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Ipomoea digitata

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Photo by: Soumen Aditya. This is I. d. var digitata. Collected 83 kilometres SW of Calcutta.

Photo by Soumen Aditya. This is I. d. var digitata.

Author: Carl Linnaeus, 1759
Origin:  Dominican Republic, Haiti (Asia)
Soil:  Rich
Water:  Medium - Maximum
Sun:  Medium
Thickness:  10 Centimetres
Height:  4 Meters
Flower:  Pink - Red
Propagate:  Seeds/Cuttings
Names:  Alligator Yam, Giant Potato, Milky Yam, Vidari-kanda, Bilai-kand, Palmudukan kizhangu, Bhumikusmanda, Balaikand
Synonyms:  Ipomoea paniculata var. digitata Kuntze, 1891.
Quamoclit digitata
, G. Don, 1838.
Convolvulus paniculatus
, Kuntze, 1891.

Ipomoea paniculata
,  R. Br. 1810.
Ipomoea mauritiana
Jacquin, 1797
Ipomoea paniculata var. digitata, Kuntze.
Ipomoea rubrocincta, Urb.
Ipomoea rubrocincta var. brachyloba, Urb.
Quamoclit digitata, G.Don.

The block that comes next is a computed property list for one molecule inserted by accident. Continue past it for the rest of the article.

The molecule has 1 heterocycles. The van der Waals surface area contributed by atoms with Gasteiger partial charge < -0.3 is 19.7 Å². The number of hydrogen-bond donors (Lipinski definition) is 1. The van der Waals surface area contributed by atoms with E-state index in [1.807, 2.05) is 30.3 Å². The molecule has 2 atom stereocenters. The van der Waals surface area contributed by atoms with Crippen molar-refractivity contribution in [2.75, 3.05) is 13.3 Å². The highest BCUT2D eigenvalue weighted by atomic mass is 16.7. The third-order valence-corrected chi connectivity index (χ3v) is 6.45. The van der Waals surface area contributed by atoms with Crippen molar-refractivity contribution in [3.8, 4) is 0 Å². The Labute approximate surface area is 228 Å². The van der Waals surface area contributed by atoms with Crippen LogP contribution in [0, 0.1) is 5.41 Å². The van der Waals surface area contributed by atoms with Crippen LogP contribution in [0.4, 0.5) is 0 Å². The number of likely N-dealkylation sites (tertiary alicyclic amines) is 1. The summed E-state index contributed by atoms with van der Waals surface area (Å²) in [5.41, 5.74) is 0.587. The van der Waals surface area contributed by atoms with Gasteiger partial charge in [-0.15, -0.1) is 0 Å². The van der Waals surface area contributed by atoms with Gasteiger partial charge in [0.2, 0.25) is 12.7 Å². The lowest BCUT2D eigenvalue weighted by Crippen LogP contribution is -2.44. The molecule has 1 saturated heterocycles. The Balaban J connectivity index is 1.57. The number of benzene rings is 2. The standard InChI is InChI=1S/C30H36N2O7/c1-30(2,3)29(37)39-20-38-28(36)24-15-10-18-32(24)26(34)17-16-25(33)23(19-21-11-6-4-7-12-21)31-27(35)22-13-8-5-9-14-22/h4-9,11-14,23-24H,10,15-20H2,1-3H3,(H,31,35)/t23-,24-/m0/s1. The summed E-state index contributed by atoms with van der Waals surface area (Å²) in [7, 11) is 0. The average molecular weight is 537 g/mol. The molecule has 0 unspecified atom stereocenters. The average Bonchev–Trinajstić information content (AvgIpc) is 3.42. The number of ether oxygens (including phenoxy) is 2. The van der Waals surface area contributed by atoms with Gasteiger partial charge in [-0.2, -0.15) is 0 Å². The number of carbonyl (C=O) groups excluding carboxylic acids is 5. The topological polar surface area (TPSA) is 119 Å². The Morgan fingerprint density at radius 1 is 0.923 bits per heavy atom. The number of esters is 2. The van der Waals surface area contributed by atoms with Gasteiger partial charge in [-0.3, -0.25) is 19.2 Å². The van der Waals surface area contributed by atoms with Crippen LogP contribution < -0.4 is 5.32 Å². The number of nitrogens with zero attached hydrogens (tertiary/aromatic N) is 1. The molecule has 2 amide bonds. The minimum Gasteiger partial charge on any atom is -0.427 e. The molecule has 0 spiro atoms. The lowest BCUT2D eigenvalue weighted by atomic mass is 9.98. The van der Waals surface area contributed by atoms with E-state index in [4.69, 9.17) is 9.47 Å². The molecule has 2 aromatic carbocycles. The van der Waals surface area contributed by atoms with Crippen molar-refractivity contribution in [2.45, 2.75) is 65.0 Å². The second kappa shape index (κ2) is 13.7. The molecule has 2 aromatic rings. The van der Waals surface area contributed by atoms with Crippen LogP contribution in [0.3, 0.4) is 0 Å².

This member of the Convolvulaceae family was described by Carl Linnaeus in 1759. It is found in Dominican Republic and Haiti, growing in forests. It preferring a rich soil with quite some water and not that much sun. The tuberous roots will grow to ten centimetres in diameter, the vines to four meters in length. The flowers vary from pink to red. The plant can be reproduced both by seeds and cuttings, both of which form a caudex.

It seems like it is the same plant as some of the Ipomoeas from Paraguay, Uruguay, and Argentina, which have been described later under other names.

The generic name Ipomoea is derived from the Greek ἴψ, ἰπός; íps, ipós, meaning 'woodworm', and ὅμοιος; hómoios, meaning 'resembling'. It referring to their twining habit. The species name means 'with fingers'.

From Specks, who sold it under the name
Ipomoea mauritiana, Jacquin 1797.